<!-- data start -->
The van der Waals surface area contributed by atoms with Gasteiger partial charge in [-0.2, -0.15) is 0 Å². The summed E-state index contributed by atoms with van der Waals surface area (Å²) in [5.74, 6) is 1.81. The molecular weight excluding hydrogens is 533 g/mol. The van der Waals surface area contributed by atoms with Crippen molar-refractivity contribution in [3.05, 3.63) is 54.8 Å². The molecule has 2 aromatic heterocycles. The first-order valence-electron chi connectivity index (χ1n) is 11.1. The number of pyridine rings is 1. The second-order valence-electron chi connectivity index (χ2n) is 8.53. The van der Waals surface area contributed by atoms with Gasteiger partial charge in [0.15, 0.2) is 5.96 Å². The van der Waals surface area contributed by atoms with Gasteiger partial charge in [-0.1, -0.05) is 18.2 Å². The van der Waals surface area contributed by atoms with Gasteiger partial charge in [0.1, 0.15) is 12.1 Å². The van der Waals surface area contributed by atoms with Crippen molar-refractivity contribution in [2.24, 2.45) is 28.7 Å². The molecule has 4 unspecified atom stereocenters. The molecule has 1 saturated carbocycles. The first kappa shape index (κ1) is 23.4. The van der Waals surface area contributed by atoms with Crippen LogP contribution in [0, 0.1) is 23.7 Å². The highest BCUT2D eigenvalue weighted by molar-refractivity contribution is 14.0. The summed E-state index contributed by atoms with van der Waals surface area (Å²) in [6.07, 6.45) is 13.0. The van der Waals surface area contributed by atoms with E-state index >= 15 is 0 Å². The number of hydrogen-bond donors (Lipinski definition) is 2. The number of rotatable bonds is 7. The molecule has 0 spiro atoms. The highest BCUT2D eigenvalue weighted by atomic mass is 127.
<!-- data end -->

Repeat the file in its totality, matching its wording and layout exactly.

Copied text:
The van der Waals surface area contributed by atoms with Gasteiger partial charge in [-0.2, -0.15) is 0 Å². The summed E-state index contributed by atoms with van der Waals surface area (Å²) in [5.74, 6) is 1.81. The molecular weight excluding hydrogens is 533 g/mol. The van der Waals surface area contributed by atoms with Crippen molar-refractivity contribution in [3.05, 3.63) is 54.8 Å². The molecule has 2 aromatic heterocycles. The first-order valence-electron chi connectivity index (χ1n) is 11.1. The number of pyridine rings is 1. The second-order valence-electron chi connectivity index (χ2n) is 8.53. The van der Waals surface area contributed by atoms with Gasteiger partial charge in [0.15, 0.2) is 5.96 Å². The van der Waals surface area contributed by atoms with Gasteiger partial charge in [-0.1, -0.05) is 18.2 Å². The van der Waals surface area contributed by atoms with Gasteiger partial charge in [0.1, 0.15) is 12.1 Å². The van der Waals surface area contributed by atoms with Crippen molar-refractivity contribution in [2.24, 2.45) is 28.7 Å². The molecule has 4 unspecified atom stereocenters. The molecule has 1 saturated carbocycles. The first kappa shape index (κ1) is 23.4. The van der Waals surface area contributed by atoms with Crippen LogP contribution in [0, 0.1) is 23.7 Å². The highest BCUT2D eigenvalue weighted by molar-refractivity contribution is 14.0. The summed E-state index contributed by atoms with van der Waals surface area (Å²) in [6.07, 6.45) is 13.0. The van der Waals surface area contributed by atoms with E-state index >= 15 is 0 Å². The number of hydrogen-bond donors (Lipinski definition) is 2. The number of rotatable bonds is 7. The molecule has 0 spiro atoms. The highest BCUT2D eigenvalue weighted by atomic mass is 127.